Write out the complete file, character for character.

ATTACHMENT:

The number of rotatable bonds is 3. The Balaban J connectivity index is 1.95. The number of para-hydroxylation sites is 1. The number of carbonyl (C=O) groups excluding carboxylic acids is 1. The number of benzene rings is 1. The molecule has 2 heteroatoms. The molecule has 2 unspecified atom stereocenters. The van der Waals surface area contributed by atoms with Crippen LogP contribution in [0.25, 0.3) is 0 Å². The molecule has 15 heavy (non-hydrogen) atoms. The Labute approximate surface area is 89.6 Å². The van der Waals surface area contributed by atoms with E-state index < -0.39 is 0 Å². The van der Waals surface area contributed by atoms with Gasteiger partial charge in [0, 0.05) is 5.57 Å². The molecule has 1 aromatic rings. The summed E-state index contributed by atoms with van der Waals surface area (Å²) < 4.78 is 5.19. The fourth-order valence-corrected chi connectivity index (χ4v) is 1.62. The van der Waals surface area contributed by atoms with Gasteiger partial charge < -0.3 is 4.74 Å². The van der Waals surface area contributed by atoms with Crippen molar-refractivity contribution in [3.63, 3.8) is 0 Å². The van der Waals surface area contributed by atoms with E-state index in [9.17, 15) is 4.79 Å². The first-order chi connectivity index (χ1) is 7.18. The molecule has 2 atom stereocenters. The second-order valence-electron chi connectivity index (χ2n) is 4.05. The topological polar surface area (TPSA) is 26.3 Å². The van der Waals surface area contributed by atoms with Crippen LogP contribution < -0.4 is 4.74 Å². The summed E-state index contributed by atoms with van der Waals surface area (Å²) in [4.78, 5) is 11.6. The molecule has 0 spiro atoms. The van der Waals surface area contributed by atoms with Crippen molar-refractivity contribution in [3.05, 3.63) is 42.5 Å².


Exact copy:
The number of rotatable bonds is 3. The Balaban J connectivity index is 1.95. The number of para-hydroxylation sites is 1. The number of carbonyl (C=O) groups excluding carboxylic acids is 1. The number of benzene rings is 1. The molecule has 2 heteroatoms. The molecule has 2 unspecified atom stereocenters. The van der Waals surface area contributed by atoms with Crippen LogP contribution in [0.25, 0.3) is 0 Å². The molecule has 15 heavy (non-hydrogen) atoms. The Labute approximate surface area is 89.6 Å². The van der Waals surface area contributed by atoms with E-state index < -0.39 is 0 Å². The van der Waals surface area contributed by atoms with Gasteiger partial charge in [0, 0.05) is 5.57 Å². The molecule has 1 aromatic rings. The summed E-state index contributed by atoms with van der Waals surface area (Å²) < 4.78 is 5.19. The fourth-order valence-corrected chi connectivity index (χ4v) is 1.62. The van der Waals surface area contributed by atoms with Gasteiger partial charge < -0.3 is 4.74 Å². The van der Waals surface area contributed by atoms with Crippen molar-refractivity contribution in [3.63, 3.8) is 0 Å². The van der Waals surface area contributed by atoms with E-state index in [9.17, 15) is 4.79 Å². The first-order chi connectivity index (χ1) is 7.18. The molecule has 2 atom stereocenters. The second-order valence-electron chi connectivity index (χ2n) is 4.05. The topological polar surface area (TPSA) is 26.3 Å². The van der Waals surface area contributed by atoms with Crippen LogP contribution < -0.4 is 4.74 Å². The summed E-state index contributed by atoms with van der Waals surface area (Å²) in [4.78, 5) is 11.6. The molecule has 0 spiro atoms. The van der Waals surface area contributed by atoms with Crippen molar-refractivity contribution in [3.05, 3.63) is 42.5 Å².